To help you avoid spiraling into burnout, you need to acknowledge when you feel fear and decide whether that’s a belief or a truth. Fear is the body and mind’s way of saying you feel unsafe. It may be that you feel fear because you are setting up your business from scratch and you feel that being in the corporate world was more safe. Or it may be that you are three years in to being a business owner and you think you’re failing as you haven’t made x amount of money yet. But neither of these is the absolute truth. The good news is that beliefs are much easier to reframe than truths as they are often unreal narratives.

What strategies can we employ?

Anna believes that a concept called ‘Inner brutality of thought’ is responsible for a lot of the fear, anxiety and depression we see in the UK today. It’s a sort of psychological auto-immune disorder where the person sets themselves against themselves. In fact, 92% of the high-flying business people who work with Anna are guilty of ‘Inner brutality of thought’. It actually takes a lot of energy to be mean to yourself, to be brutal to yourself, and with less energy, you become weaker and more vulnerable.

The good news is that by changing that concept to ‘Companionability of self’, the people Anna works with have gained approximately 30% of their energy back.

‘Companionability of self’ essentially means being kind to yourself. It’s about being in an active relationship with yourself and building a relationship where you can’t fall out with yourself again. So next time you feel the fear, try putting a figurative arm around your shoulders, acknowledge that’s how you feel and tell yourself it’s ok, that you’ll move forward together. Be compassionate by feeding yourself properly, getting enough rest and not working such long days and soon you’ll feel the energy return.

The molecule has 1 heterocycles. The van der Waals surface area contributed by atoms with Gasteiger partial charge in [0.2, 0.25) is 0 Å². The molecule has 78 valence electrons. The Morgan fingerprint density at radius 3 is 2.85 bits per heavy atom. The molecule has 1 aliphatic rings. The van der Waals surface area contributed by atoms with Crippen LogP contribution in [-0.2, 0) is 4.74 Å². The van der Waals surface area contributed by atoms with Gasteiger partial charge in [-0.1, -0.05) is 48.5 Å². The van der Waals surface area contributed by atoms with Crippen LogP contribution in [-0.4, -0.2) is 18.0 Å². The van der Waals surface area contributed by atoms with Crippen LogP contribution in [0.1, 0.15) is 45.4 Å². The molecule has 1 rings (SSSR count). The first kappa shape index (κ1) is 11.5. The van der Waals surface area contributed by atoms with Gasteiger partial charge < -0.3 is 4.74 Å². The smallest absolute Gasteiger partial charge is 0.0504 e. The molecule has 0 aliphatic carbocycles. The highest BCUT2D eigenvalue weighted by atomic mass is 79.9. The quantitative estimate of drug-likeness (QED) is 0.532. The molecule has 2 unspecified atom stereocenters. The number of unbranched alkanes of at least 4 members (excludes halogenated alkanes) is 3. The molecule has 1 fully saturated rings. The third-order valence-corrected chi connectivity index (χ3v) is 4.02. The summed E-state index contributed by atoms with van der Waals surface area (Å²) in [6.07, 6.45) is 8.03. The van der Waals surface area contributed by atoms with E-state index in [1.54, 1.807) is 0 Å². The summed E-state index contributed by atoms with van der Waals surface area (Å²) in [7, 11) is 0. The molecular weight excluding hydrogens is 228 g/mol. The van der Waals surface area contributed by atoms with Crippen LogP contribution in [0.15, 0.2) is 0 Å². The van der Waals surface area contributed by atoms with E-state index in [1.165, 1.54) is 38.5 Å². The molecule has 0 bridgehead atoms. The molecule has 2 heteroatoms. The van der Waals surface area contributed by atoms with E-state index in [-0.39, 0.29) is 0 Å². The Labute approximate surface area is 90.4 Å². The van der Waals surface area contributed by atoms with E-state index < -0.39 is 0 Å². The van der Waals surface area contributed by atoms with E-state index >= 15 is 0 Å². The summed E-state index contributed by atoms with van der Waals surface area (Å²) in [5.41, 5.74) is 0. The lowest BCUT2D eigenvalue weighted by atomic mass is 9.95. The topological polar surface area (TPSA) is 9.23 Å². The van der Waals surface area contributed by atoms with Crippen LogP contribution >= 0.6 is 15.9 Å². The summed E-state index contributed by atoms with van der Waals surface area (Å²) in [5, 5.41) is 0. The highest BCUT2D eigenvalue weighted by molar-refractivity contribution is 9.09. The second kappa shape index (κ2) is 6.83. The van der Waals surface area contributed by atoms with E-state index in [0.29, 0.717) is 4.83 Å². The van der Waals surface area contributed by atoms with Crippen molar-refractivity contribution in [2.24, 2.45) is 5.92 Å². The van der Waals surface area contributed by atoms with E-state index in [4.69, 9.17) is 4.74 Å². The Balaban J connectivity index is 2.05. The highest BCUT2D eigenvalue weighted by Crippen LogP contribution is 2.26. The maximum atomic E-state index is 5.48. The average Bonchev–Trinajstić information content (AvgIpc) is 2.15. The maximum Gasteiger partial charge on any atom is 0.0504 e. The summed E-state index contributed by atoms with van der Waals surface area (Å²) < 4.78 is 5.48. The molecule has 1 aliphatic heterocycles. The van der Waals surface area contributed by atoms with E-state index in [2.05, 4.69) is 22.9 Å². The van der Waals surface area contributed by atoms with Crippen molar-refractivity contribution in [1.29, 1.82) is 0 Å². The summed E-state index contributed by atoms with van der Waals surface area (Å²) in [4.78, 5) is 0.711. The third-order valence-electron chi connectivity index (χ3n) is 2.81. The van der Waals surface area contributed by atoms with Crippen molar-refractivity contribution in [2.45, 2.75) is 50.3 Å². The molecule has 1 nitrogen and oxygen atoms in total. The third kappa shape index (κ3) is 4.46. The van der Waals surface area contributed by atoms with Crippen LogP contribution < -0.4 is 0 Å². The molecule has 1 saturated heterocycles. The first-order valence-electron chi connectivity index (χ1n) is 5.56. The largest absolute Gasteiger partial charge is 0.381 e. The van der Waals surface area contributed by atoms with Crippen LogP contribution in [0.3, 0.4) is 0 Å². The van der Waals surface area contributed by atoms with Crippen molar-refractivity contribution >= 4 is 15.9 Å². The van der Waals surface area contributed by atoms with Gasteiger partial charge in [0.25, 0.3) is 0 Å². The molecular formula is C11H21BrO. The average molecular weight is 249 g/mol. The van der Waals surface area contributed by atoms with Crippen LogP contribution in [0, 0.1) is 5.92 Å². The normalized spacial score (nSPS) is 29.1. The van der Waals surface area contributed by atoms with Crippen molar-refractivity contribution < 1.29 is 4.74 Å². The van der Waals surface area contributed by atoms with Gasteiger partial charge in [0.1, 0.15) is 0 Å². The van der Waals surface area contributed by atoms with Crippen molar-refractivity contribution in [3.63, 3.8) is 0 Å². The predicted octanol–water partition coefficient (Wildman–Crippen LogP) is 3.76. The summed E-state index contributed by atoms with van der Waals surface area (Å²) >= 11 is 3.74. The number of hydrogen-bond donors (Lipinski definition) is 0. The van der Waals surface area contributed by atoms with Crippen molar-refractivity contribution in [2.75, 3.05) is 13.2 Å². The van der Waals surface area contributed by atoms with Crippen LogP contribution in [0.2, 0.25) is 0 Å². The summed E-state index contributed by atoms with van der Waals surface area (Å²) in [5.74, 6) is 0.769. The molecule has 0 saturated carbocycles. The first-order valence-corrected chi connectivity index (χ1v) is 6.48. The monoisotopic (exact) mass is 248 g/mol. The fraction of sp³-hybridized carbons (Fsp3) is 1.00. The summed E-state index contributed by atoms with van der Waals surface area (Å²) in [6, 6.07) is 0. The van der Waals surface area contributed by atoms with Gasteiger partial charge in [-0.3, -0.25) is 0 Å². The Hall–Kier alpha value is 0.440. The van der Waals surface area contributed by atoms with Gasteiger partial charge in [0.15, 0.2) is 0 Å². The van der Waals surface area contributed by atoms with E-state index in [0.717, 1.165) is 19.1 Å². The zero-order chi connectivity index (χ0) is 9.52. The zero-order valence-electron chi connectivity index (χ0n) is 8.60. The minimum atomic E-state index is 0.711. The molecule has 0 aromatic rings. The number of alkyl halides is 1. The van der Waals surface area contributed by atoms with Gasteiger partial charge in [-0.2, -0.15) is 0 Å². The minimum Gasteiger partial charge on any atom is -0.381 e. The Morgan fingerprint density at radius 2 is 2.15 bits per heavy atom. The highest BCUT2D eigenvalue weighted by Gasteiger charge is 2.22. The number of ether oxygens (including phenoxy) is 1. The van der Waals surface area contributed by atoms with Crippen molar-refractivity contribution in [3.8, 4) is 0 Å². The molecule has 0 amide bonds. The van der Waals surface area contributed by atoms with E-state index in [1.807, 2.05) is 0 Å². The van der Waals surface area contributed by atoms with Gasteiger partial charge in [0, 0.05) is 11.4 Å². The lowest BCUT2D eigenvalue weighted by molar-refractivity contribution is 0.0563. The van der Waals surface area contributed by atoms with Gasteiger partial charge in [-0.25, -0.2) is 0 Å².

Take practical steps to slow down. You may think the system will collapse if you take time out but try it and see what happens – take that two-hour meeting out of the diary and give it back to yourself – go for a walk, have a bath, read a book. Schedule ‘nothing much time’ in your diary and rewire that thinking that says you need to be working at 100mph all the time.

Why is it important?

The fear of slowing down is something that’s ingrained in our society but it will break us, says Anna. If you keep your foot on the pedal 24/7, your mind or body will take you down at some point. That’s because your subconscious is in control and while you may feel that you can go at 100mph, it doesn’t mean you should all the time. If you do, you’re at increased risk of heart attack, stroke, anxiety and depression. Yes, go all out for periods of time, but intersperse that with periods of downtime. Remember, it is perfectly ok to coast along and be doing all right – don’t be afraid of patting yourself on the back every now and again and enjoying the quieter moments too. Humans simply weren’t designed to be broken by work!

 

For more on Anna’s work with Kindness Incorporated and how she might be able to help you or your business, visit her website at annapinkerton.com

For more details on Burnout what it is and how to avoid it listen to the full Podcast at: http://www.simply-marketing.net/2019/10/25/how-to-avoid-burnout-anna-pinkerton-episode-40/